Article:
Locke's idea of faith

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Reply Wed 6 May, 2009 05:51 pm
Can anyone offer a well worded definition Locke would give for faith and/or religion? In his Letter Concerning Toleration, he writes one's faith cannot be true until he has come to a complete inwardly acceptance of its articles (therefore, belief isn't truly compelled forcefully). I don't have my copy on me right now, so I can't quote the exact words. For Locke, religion does not take on an absolute truth over all men but varies between individual. Two men can believe two different things and can both be "right" regarding the salvation of their souls(?). I started to think, "So, he thinks of faith as a kind of 'peace of mind.'" However, I can see peace of mind only as a single element of his concept of faith. It doesn't seem to cover his whole definition.
 
memester
 
Reply Wed 16 Dec, 2009 08:30 am
@Labyrinth,
Locke seems to have been a bit of an idiot

Quote:
Lastly, those are not at all to be tolerated who deny the being of a God. Promises, covenants, and oaths, which are the bonds of human society, can have no hold upon an atheist. The taking away of God, though but even in thought, dissolves all; besides also, those that by their atheism undermine and destroy all religion, can have no pretence of religion whereupon to challenge the privilege of a toleration. As for other practical opinions, though not absolutely free from all error, if they do not tend to establish domination over others, or civil impunity to the Church in which they are taught, there can be no reason why they should not be tolerated.1
 
VideCorSpoon
 
Reply Wed 16 Dec, 2009 11:15 am
@memester,
Honestly, what you said seems to be the gist of what Locke said. As far as my own understanding, Locke's Letter Concerning Toleration We cannot just believe what we are told but rather what we truly believe (I italicize because this is a central point in Locke's conception of faith discusses at the end of the post).
 
Labyrinth
 
Reply Thu 4 Feb, 2010 09:49 pm
@memester,
memester;111771 wrote:
Locke seems to have been a bit of an idiot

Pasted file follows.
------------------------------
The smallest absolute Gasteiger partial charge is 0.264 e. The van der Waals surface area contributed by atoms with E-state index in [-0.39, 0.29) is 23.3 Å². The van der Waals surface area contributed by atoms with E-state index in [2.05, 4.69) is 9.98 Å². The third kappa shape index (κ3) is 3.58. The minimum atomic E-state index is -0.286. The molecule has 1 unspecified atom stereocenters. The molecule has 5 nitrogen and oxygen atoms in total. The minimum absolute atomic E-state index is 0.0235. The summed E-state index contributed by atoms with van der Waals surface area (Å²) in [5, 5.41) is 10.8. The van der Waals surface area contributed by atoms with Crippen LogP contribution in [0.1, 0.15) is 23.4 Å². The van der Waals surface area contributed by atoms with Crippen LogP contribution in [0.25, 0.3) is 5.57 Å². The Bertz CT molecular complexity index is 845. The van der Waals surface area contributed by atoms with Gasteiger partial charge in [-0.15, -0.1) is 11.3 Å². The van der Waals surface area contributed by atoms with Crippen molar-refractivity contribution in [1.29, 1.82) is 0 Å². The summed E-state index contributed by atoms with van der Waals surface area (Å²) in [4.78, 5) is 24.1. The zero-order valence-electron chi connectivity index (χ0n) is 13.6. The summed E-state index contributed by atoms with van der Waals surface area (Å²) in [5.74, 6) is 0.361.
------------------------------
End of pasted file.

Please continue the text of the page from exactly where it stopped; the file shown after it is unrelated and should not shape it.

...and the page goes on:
Yes, when reading it, I did notice that glaring intolerance for atheism in his call for tolerance. :Glasses:
 
Jebediah
 
Reply Thu 4 Feb, 2010 09:54 pm
@memester,
memester;111771 wrote:
Locke seems to have been a bit of an idiot


That's unfair don't you think? One can't really judge historical figures too harshly by present day standards. Unless you are willing to judge yourself by futuristic standards.
 
Arjuna
 
Reply Thu 4 Feb, 2010 11:00 pm
@Jebediah,
Jebediah;124992 wrote:
That's unfair don't you think? One can't really judge historical figures too harshly by present day standards. Unless you are willing to judge yourself by futuristic standards.
I think the tomb-stone on every generation could be: "Sorry... we did the best we could."
 
memester
 
Reply Mon 8 Feb, 2010 01:26 am
@Jebediah,
Jebediah;124992 wrote:
That's unfair don't you think? One can't really judge historical figures too harshly by present day standards. Unless you are willing to judge yourself by futuristic standards.
but of course, I certainly am !
 
Pyrrho
 
Reply Mon 8 Feb, 2010 01:20 pm
@Jebediah,
Jebediah;124992 wrote:
That's unfair don't you think? One can't really judge historical figures too harshly by present day standards. Unless you are willing to judge yourself by futuristic standards.


People in the future will judge people of today by their own standards. And in this case, there were atheists and theists who did not share Locke's prejudices in Locke's day, though perhaps not very many. But blindly going along with mainstream prejudices is never a virtue, in any age.
 
Jebediah
 
Reply Mon 8 Feb, 2010 02:15 pm
@Pyrrho,
Pyrrho;126198 wrote:
People in the future will judge people of today by their own standards. And in this case, there were atheists and theists who did not share Locke's prejudices in Locke's day, though perhaps not very many. But blindly going along with mainstream prejudices is never a virtue, in any age.


But we have a mainstream prejudice against the past.
 
Pyrrho
 
Reply Mon 8 Feb, 2010 03:02 pm
@Jebediah,
Jebediah;126215 wrote:
But we have a mainstream prejudice against the past.


You might have a prejudice against the past, but not everyone does. Some even glorify portions of the past as a "golden age". I myself see nothing inherently good about something being either new or old. In fact, I would go so far as to say that it is downright silly to judge something as good or bad based upon whether it is old or new.
 
 

 
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